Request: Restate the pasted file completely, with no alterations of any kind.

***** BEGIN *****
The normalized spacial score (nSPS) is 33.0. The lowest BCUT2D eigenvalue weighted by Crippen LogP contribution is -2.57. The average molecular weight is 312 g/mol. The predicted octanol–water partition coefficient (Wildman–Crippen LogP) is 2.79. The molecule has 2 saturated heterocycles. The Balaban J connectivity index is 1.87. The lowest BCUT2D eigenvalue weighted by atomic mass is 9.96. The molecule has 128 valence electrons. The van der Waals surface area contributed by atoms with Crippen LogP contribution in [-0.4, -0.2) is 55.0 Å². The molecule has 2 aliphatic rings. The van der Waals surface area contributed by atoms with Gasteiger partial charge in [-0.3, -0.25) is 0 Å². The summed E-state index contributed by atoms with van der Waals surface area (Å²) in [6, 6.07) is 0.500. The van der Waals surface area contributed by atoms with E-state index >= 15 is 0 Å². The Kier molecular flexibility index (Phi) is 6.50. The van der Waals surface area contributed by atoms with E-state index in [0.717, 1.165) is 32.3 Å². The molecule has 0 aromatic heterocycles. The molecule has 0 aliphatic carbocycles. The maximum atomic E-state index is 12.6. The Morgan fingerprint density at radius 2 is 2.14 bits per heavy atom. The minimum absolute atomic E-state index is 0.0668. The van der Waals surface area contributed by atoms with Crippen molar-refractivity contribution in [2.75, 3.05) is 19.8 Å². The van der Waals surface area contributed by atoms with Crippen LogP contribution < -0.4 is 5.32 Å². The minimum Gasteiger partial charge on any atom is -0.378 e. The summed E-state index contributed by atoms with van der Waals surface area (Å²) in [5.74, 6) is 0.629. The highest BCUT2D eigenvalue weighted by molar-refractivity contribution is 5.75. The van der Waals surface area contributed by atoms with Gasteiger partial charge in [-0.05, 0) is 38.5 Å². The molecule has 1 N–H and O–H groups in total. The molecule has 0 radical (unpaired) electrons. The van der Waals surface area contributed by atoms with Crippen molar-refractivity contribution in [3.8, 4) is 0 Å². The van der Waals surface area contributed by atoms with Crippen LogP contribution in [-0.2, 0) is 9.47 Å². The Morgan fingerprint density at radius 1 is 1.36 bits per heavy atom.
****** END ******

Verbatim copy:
The normalized spacial score (nSPS) is 33.0. The lowest BCUT2D eigenvalue weighted by Crippen LogP contribution is -2.57. The average molecular weight is 312 g/mol. The predicted octanol–water partition coefficient (Wildman–Crippen LogP) is 2.79. The molecule has 2 saturated heterocycles. The Balaban J connectivity index is 1.87. The lowest BCUT2D eigenvalue weighted by atomic mass is 9.96. The molecule has 128 valence electrons. The van der Waals surface area contributed by atoms with Crippen LogP contribution in [-0.4, -0.2) is 55.0 Å². The molecule has 2 aliphatic rings. The van der Waals surface area contributed by atoms with Gasteiger partial charge in [-0.3, -0.25) is 0 Å². The summed E-state index contributed by atoms with van der Waals surface area (Å²) in [6, 6.07) is 0.500. The van der Waals surface area contributed by atoms with E-state index >= 15 is 0 Å². The Kier molecular flexibility index (Phi) is 6.50. The van der Waals surface area contributed by atoms with E-state index in [0.717, 1.165) is 32.3 Å². The molecule has 0 aromatic heterocycles. The molecule has 0 aliphatic carbocycles. The maximum atomic E-state index is 12.6. The Morgan fingerprint density at radius 2 is 2.14 bits per heavy atom. The minimum absolute atomic E-state index is 0.0668. The van der Waals surface area contributed by atoms with Crippen molar-refractivity contribution in [2.75, 3.05) is 19.8 Å². The van der Waals surface area contributed by atoms with Crippen LogP contribution < -0.4 is 5.32 Å². The minimum Gasteiger partial charge on any atom is -0.378 e. The summed E-state index contributed by atoms with van der Waals surface area (Å²) in [5.74, 6) is 0.629. The highest BCUT2D eigenvalue weighted by molar-refractivity contribution is 5.75. The van der Waals surface area contributed by atoms with Gasteiger partial charge in [-0.05, 0) is 38.5 Å². The molecule has 1 N–H and O–H groups in total. The molecule has 0 radical (unpaired) electrons. The van der Waals surface area contributed by atoms with Crippen molar-refractivity contribution in [3.8, 4) is 0 Å². The van der Waals surface area contributed by atoms with Crippen LogP contribution in [-0.2, 0) is 9.47 Å². The Morgan fingerprint density at radius 1 is 1.36 bits per heavy atom.